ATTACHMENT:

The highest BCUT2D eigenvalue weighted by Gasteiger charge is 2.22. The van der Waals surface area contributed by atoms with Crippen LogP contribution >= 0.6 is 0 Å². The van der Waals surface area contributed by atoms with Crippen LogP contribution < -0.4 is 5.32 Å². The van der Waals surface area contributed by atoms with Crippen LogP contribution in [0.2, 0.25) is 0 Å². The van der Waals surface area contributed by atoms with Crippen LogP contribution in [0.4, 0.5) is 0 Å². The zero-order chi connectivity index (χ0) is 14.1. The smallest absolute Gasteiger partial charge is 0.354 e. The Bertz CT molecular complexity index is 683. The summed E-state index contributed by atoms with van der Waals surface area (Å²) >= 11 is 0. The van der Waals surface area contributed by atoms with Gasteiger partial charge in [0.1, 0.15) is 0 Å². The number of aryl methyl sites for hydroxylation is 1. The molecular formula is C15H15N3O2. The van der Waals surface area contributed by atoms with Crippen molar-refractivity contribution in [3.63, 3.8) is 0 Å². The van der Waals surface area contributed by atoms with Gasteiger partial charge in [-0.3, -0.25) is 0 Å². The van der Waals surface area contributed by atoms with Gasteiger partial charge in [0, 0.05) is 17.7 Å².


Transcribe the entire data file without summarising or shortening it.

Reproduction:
The highest BCUT2D eigenvalue weighted by Gasteiger charge is 2.22. The van der Waals surface area contributed by atoms with Crippen LogP contribution >= 0.6 is 0 Å². The van der Waals surface area contributed by atoms with Crippen LogP contribution < -0.4 is 5.32 Å². The van der Waals surface area contributed by atoms with Crippen LogP contribution in [0.2, 0.25) is 0 Å². The van der Waals surface area contributed by atoms with Crippen LogP contribution in [0.4, 0.5) is 0 Å². The zero-order chi connectivity index (χ0) is 14.1. The smallest absolute Gasteiger partial charge is 0.354 e. The Bertz CT molecular complexity index is 683. The summed E-state index contributed by atoms with van der Waals surface area (Å²) >= 11 is 0. The van der Waals surface area contributed by atoms with Gasteiger partial charge in [0.1, 0.15) is 0 Å². The number of aryl methyl sites for hydroxylation is 1. The molecular formula is C15H15N3O2. The van der Waals surface area contributed by atoms with Crippen molar-refractivity contribution in [3.63, 3.8) is 0 Å². The van der Waals surface area contributed by atoms with Gasteiger partial charge in [-0.3, -0.25) is 0 Å². The van der Waals surface area contributed by atoms with Gasteiger partial charge in [0, 0.05) is 17.7 Å².